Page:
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Honoring the Kalapuya

Nearby Nature acknowledges that our work in this community is rooted in the traditional homeland of the Kalapuya people. In our role as the City of Eugene’s Alton Baker Park Host, we care for and share with community members the Whilamut Natural Area, so named in 2002 to honor of the Kalapuya people who have lived here for thousands of years.

For more information about the Kalapuya, as well as other native peoples of Oregon, check out the following resources.

Nearby Nature’s Land Acknowledgement: Read here the full text of Nearby Nature’s formal Land Acknowledgement.

Whilamut Natural Area: The eastern portion of Alton Baker Park was renamed the Whilamut Natural Area in 2002 as a gesture of honor and respect for the Kalapuya people who hunted, fished, and gathered camas bulbs on that same land for thousands of years. You will find a park kiosk with information about the Kalapuya at the south end of the Frohnmayer Footbridge.

Talking Stones: Take a walk in through the  Whilamut Natural Area of Alton Baker Park and you will find these 15 basalt boulders along park pathways and by the riverside. Each is carved with a Kalapuya word and an English translation. A Talking Stones Map and Brochure (updated in 2022) is available that will help you locate the stones as well as learn more about the Kalapuya people. See also Nearby Nature’s July 2020 Talking Stones article (on page 18-19) in the Oregon Family Magazine about discovering the Talking Stones with families.

Kalapuya Story Told by Esther Stutzman: Visit this website to hear the story of the beginnings of the Kalapuya people told by Kalapuya-Coos Elder Esther Stutzman.

Kalapuya Dictionary Available: New in late 2021, Kalapuya Elder Esther Stutzman, her family, and others in the Kalapuya community have created a Kalapuya Dictionary. It is available for purchase through Esther. For more information, please email Esther at For more information about the project, see this news story from KPIC-TV in Roseburg, Oregon.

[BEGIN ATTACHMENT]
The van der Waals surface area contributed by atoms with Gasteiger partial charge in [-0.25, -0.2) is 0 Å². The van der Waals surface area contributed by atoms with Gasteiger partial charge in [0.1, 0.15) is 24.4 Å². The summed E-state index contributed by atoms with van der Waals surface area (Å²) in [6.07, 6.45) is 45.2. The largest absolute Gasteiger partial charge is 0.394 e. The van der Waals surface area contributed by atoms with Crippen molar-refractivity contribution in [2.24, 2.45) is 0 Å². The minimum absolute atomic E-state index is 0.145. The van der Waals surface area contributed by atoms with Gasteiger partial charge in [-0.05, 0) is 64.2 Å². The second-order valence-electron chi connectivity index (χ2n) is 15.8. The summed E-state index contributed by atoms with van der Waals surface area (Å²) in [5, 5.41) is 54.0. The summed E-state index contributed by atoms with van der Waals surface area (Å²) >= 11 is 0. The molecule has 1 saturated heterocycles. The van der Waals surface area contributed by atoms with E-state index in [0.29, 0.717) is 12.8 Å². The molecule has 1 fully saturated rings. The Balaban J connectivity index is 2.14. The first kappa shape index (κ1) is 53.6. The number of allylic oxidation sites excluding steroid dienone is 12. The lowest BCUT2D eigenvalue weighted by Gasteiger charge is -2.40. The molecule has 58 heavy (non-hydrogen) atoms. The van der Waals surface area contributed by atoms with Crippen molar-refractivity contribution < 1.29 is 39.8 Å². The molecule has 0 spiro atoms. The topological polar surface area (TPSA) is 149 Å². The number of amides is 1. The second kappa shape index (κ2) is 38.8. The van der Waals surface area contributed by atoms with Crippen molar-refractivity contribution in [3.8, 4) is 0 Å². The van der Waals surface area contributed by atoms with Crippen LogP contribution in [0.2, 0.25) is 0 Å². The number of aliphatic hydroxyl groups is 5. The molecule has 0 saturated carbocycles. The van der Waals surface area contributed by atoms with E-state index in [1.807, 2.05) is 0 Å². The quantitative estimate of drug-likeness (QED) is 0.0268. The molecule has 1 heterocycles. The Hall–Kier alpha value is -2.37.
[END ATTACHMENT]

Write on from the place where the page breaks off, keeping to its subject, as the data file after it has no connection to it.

Indigenous UO: This map highlights the key points of interests related to Native American and Indigenous history on the University of Oregon campus. This project was created and developed by the Native American and Indigenous Studies Academic Residential Community in 2018.

Many Nations Longhouse on the University of Oregon campus: The Longhouse provides welcome and respite for American Indian students at the University of Oregon, respecting the diversity of numerous American Indian cultures and beliefs. Check here to learn about events happening on campus.

University of Oregon Museum of Natural and Cultural History: Includes an exhibit that features Oregon’s story, from the archaeology of the First Americans to the dynamic cultures of today’s Tribes.

University of Oregon Library Land Acknowledgement: Find here the UO Library’s statement Honoring Native People and Lands.  Also find here a list of Library and University resources available to help people learn more about the Oregon’s native peoples. Also of interest, see the Oregon State University Library’s guide to Land Acknowledgements and Tribal Communities in Oregon. For an oral history of Oregon’s native peoples, see the OPB documentary Broken Treaties.